Anyone who witnessed Na Vorro Bowman’s injury live on TV was quivering for a while. Cameron Meredith also suffered the same fate more recently. This injury looked brutal on TV. My immediate diagnosis was that Bowman and Meredith had probably torn their ACL and their MCL. Injuries to either the ACL or the MCL can lead to predictable results. Multi-ligament injuries involve much more surgery, a longer recovery time, and a worse prognosis. This post will cover how combined injuries to both the MCL and ACL are managed.
Injuries that involve more than one ligament are far more complex than injuries that involve only the anterior cruciate ligament or the medial collateral ligament in isolation. The treatment of these multi-ligament injuries is complex and has evolved over time.
The 49ers feared that linebacker NaVorro Bowman injured both his ACL and MCL against the Seahawks on Sunday and those fears have been realized.
Most people understand that an isolated ACL injury is usually followed by a brief course of therapy to resolve your stiffness and prepare your knee for surgical repair. Combined injuries to the ACL and MCL might need to be managed differently.
For patients with an isolated MCL or medial collateral ligament tear, the treatment will vary depending on the “grade” of the tear. MCL tears are graded as complete (Type 3) or partial Types 1, and 2). Partial tears of the MCL will almost always heal with time, bracing and physical therapy. Complete, but isolated grade 3 tears of the MCL generally require an open repair of the MCL followed by a period of bracing and then physical therapy.
ACL and MCL Combined Injuries
When both the ACL and the MCL are torn, the timing of treatment is critical. The MCL becomes the critical factor in early management of these combined injuries. If the MCL is a grade 3 complete tear then it needs to be repaired soon after the injury. Otherwise, the MCL ligament will scar and shorten making a repair difficult. This threatens the overall recovery and ability to return to sports.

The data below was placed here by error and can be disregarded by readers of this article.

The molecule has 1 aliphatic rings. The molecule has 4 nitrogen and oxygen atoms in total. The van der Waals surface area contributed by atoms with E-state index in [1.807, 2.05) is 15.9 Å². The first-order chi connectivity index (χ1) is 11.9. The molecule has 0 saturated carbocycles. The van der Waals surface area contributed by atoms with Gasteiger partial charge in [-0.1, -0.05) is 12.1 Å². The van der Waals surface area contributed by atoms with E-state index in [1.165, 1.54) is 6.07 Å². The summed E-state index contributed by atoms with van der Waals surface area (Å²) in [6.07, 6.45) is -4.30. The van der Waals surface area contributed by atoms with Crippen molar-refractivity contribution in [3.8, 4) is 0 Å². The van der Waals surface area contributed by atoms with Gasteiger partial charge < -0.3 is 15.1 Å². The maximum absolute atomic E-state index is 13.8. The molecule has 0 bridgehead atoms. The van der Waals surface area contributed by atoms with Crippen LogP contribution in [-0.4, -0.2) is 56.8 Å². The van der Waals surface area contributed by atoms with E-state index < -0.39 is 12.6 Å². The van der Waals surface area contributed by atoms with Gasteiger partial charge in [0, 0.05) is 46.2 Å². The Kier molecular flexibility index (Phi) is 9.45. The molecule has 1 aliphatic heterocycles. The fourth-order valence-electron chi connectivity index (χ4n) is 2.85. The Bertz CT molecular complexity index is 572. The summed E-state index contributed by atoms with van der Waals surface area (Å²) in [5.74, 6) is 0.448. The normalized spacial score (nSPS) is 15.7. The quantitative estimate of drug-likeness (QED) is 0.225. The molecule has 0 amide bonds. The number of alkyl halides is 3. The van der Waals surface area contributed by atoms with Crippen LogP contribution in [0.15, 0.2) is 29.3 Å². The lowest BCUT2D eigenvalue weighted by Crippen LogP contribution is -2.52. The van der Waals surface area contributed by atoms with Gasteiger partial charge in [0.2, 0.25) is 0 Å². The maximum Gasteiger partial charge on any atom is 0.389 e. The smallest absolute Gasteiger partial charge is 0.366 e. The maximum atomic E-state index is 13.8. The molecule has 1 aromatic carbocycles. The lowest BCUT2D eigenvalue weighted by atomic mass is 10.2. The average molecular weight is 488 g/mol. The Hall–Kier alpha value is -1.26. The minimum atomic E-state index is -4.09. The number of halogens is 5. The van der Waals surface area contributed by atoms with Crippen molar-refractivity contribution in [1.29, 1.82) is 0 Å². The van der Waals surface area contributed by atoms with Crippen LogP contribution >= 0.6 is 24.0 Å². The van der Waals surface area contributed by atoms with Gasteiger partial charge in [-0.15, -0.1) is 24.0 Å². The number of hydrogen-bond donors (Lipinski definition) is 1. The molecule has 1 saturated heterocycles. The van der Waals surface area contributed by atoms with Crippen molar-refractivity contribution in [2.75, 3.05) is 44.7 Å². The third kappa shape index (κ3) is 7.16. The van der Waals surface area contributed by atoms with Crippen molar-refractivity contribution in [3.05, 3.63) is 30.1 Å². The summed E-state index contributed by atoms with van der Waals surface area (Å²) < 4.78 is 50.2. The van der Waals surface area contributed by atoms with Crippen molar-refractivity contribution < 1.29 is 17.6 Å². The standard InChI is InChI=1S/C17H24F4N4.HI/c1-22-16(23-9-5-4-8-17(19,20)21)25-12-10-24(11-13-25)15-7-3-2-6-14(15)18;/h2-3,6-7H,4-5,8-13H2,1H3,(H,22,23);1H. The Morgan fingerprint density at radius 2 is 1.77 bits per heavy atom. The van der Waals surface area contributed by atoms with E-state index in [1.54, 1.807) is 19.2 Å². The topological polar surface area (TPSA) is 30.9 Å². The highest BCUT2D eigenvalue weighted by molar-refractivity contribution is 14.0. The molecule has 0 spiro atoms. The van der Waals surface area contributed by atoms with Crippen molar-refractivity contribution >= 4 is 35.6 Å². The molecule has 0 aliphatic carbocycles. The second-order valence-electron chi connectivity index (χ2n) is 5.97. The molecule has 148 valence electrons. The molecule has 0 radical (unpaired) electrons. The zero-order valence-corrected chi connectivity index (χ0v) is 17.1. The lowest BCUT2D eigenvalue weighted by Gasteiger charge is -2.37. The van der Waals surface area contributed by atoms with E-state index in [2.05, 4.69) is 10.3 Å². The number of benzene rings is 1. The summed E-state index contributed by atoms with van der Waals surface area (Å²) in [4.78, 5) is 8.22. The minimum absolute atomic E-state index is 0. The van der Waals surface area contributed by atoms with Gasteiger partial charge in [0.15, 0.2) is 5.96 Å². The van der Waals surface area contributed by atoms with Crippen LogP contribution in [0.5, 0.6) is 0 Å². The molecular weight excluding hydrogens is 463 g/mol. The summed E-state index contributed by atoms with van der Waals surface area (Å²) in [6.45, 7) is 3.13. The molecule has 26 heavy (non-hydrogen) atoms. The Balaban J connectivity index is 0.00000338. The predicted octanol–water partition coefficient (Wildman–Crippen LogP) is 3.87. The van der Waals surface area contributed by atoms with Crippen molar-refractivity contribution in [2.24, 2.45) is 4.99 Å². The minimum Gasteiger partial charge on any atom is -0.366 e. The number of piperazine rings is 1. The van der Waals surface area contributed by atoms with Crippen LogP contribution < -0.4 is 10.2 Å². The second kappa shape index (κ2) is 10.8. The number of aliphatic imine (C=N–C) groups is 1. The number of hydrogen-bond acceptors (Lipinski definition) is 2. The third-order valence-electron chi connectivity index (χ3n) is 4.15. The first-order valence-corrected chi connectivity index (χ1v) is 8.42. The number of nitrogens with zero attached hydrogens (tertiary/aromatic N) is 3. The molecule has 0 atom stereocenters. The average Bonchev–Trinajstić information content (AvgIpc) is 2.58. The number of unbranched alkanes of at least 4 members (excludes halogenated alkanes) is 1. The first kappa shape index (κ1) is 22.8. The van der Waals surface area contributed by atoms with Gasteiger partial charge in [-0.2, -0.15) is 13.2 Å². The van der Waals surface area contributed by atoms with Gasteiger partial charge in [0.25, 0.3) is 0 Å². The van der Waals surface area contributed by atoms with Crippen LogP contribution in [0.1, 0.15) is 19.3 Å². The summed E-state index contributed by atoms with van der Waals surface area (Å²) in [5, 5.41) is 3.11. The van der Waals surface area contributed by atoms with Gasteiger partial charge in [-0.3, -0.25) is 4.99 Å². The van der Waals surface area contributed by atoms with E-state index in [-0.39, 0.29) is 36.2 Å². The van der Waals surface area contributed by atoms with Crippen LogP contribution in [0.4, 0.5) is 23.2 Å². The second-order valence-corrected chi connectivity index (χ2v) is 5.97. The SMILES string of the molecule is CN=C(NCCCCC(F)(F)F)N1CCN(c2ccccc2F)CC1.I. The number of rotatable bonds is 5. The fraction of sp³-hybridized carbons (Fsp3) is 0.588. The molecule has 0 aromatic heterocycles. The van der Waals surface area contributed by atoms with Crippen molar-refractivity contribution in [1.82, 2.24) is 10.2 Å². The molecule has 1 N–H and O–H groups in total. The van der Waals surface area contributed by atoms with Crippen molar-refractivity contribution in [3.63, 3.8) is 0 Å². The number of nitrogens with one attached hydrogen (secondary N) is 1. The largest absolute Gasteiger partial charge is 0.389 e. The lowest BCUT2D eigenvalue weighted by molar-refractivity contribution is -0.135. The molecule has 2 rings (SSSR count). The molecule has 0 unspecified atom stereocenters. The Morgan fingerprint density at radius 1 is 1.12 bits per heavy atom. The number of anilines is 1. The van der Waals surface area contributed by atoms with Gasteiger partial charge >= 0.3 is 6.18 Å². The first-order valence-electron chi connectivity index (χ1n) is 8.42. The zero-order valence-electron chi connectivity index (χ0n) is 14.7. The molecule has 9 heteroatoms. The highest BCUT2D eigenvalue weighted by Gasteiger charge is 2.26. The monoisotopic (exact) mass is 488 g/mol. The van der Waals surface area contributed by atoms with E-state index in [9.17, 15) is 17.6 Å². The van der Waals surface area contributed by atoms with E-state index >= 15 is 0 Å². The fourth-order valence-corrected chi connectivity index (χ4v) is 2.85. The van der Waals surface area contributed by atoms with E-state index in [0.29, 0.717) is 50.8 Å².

Surgery for ACL and MCL combined injuries can take place in 2 separate procedures, or it can be accomplished at the same time with an MCL repair and an ACL reconstruction. If it is pursued in two separate surgeries then once the MCL ligament is repaired, and once the athlete has recovered, an additional surgery to reconstruct the ACL is necessary. This is not a common approach in professional or elite athletes. MCL injuries and MCL surgery can produce significant stiffness in the knee. ACL reconstructions can also produce significant stiffness. Having surgery on both the MCL and the ACL at the same time might not be the right approach for everyone. Having surgery on both the ACL and the MCL at the same time raises the risk of having permanent stiffness.
When dealing with an elite or professional athlete we usually approach this injury with a single surgery. The MCL can be repaired in a traditional sense. The torn ends of the MCL are sewn together or anchored to the bone if they tore off of the bone. As you know, the ACL can not be primarily repaired. The ACL needs to be reconstructed. When talking about professional football players, the most common graft choice for an ACL reconstruction is a bone-patella tendon-bone autograft. Other ACL graft choices are available and might be appropriate for athletes in other sports. In order to allow for immediate motion after a combined ACL/MCL surgery we may place an “internal brace” on the MCL repair to protect it so we can start immediate motion exercises to decrease the risk of stiffness.
Recovery from combined ACL and MCL injuries.
The recovery from a combined injury is often quite long. It takes the athlete more time to get their normal motion back when both ligaments are operated on. After the MCL heals in approximately 6 weeks, a more traditional ACL rehabilitation schedule can begin.
This is a long recovery process and many people do very well if a combined ACL/ MCL injury is managed in a timely manner. Whether or not Meredith can return to professional sports is an open ended question. Not all professionals can return after an isolated ACL tear. Return to play statistics predict that recovery and return to sports is likely. Sadly, the statistics also show that their careers are generally shorter than those of athletes that do not tear their ACL.